The Key points
1479 – 1574
Lived for 95 years
He became Guru when he was 73 years of age (1552-1574)
Guru Amar Das Ji was born in May 1479 in the village of Basarke, 13 km. south-west of Amritsar, India. His father was Sri Tej Bhan, a farmer and trader and his mother, Mata Lakshami Ji. He was married to Bibi Ram Kaur Ji and had two sons namely Mohri and Mohan and two daughters, Dani and Bhani.
The Main Points
The third Sikh Guru, Guru Amar Das ji was born in village of Basarke on May 5 1479, Amritsar, Punjab in India.
He was a very religious Vasishnavite Hindu who spent most of his life performing rituals and fasts.
In 1541 (around 62 year of age) by chance he heard his niece, Bibi Amro (also the daughter of Guru Angad Dev ji), recite a sacred hymn of Guru Nanak Dev. He found this beautiful, soothing and calming. He at once decided to accompany Bibi Amro, to Khadur Sahib, where Guru Angad carried on his mission.
Laying his head at the feet of Guru Angad, he fell in love with all which the 2nd Guru stood for and implored Bhai Angad Dev Ji (our 2nd Sikh guru) to accept him as his humble disciple. For 12 years he occupied his heart and soul in the dedicated service of Guru Angad Dev ji.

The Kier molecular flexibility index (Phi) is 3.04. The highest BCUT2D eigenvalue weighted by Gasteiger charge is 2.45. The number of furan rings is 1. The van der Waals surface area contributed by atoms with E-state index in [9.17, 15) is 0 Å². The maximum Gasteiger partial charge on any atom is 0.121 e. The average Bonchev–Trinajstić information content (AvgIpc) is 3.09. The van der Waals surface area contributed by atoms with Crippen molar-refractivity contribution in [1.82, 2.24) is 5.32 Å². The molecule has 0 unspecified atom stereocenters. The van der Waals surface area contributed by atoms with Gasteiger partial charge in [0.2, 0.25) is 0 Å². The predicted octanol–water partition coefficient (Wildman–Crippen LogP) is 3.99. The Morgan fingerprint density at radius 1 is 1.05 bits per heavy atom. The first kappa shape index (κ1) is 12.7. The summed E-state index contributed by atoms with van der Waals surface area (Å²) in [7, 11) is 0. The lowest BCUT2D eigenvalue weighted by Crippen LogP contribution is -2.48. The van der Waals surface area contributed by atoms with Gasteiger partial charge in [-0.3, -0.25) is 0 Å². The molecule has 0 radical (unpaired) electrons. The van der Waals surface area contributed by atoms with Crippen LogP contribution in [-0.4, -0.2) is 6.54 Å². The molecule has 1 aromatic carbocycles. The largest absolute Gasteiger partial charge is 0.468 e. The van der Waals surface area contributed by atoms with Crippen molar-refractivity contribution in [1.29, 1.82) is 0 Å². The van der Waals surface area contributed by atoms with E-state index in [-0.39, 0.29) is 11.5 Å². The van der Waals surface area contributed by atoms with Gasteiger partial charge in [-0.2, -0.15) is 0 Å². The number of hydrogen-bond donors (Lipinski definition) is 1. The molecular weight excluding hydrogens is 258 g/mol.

It was only in 1552, when Guru Angad (now 73 years old) transferred the light to Guru Amar Das ji, ie the same ‘Light’, that he himself received from Guru Nanak Dev Ji, to continue to enlighten the Sikhs. He had now become the third Guru to the Sikh religion.
He established his headquarters at the newly built town of Goindwal Sahib, which Sri Guru Angad Dev Sahib Ji had established.
Soon large numbers of Sikhs started flocking to Goindwal to see the new Guru. Datu, one of Guru Angad’s sons proclaimed himself as Guru following his father’s death. He was so jealous of Guru Amar Das that he went to Goindwal to confront the Guru. Upon seeing Guru Amar Das seated on a throne surrounded by his followers he said, “You were a mere menial servant of the house until yesterday and how dare you style yourself as the Master?”. He then proceeded to kick the revered old Guru, throwing him off his throne.
Guru Amar Das in his utter humility started caressing Datu’s foot saying; “I’m old. My bones are hard. You may have been hurt.” However as per the order and demand by Datu, Guru Amar Das left Goindwal the same evening and returned to his native village of Basarke.